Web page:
Scholarship income is funny, it is reported on line 1 of the 1040 and is not considered as unearned income, although it is not considered as earned income for the Earned Income Tax Credit unless it was reported on a W-2. It also does not add to the Federal filing requirement.
Report the amount of scholarship in the education section of the student's return (not the 1098-T, just the amount the student needs to claim).
It should flow to line 1 with "Schol" written next to it.
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Thank you for your effort, but your suggestion resulted in an even higher tax (higher than filing form 8615 Pre-TCJA and using TCJA). I am quite sure that we do have to file the 8615 as my child meets all the criteria outlined in the IRS form for having to file 8615 including more than $2200 in scholarship aid.
It may help to refer to the Instructions for Form 8615, line 7 at this link.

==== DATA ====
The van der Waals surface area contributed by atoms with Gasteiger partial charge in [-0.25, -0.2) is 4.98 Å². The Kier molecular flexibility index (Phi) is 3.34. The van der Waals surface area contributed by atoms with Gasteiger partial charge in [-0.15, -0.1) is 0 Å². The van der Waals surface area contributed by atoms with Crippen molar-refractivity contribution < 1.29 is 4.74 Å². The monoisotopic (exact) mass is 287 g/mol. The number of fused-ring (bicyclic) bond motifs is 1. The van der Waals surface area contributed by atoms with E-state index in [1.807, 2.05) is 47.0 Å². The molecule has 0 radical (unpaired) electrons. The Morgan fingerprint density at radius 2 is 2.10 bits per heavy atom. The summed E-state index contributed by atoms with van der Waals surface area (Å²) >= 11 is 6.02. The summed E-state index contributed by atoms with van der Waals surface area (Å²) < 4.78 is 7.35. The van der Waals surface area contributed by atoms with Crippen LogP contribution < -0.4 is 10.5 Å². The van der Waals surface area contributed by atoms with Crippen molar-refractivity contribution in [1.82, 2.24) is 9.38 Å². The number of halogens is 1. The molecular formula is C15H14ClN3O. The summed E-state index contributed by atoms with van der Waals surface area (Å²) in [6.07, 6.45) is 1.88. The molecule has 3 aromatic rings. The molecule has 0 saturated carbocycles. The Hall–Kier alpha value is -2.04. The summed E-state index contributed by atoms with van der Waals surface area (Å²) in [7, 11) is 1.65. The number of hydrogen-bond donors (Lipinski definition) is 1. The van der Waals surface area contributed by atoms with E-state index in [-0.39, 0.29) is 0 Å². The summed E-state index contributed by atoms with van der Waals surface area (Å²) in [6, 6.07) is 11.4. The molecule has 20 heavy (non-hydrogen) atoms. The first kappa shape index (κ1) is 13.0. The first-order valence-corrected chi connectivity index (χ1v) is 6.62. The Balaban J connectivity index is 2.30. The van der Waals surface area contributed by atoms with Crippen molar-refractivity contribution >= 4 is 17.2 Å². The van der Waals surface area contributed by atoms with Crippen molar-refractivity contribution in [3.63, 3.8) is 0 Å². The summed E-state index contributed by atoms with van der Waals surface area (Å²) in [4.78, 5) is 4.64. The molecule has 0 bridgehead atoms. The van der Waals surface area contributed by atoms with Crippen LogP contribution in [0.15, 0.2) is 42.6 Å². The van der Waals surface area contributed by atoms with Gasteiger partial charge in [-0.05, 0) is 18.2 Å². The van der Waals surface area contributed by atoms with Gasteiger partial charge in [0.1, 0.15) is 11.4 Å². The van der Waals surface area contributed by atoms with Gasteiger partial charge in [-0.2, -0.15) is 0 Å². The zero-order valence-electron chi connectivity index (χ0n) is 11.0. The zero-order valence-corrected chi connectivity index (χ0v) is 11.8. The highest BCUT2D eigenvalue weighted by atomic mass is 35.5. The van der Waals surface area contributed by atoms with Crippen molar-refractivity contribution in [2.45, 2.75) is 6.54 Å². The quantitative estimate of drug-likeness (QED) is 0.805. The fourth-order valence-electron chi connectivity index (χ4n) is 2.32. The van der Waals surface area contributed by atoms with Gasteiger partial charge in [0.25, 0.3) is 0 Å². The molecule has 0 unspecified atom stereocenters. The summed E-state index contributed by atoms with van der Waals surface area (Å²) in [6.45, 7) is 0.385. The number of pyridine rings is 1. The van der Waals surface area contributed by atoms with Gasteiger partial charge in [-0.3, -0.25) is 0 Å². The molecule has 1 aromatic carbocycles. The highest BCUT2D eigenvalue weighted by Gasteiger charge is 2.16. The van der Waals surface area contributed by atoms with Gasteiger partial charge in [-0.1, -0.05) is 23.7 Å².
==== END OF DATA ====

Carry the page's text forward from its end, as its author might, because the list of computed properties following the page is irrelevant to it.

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I came across this same issue. After a few hours trying to figure this out, I think Turbo Tax does not factor in qualified dividends as long term capital gain (ie. 20%) when it calculates family's aggregate tax (parents + child income). Instead, it treats qualified dividends as standard income and tax at marginal tax rate.
You can see this on form 8615D Wks. Page 2 is Family's Aggregate Line 7 Schedule D Tax Calculation. Line 2 on this page is for qualified dividends. However, it does not show the amount of qualified dividends that I entered. It keeps showing 0.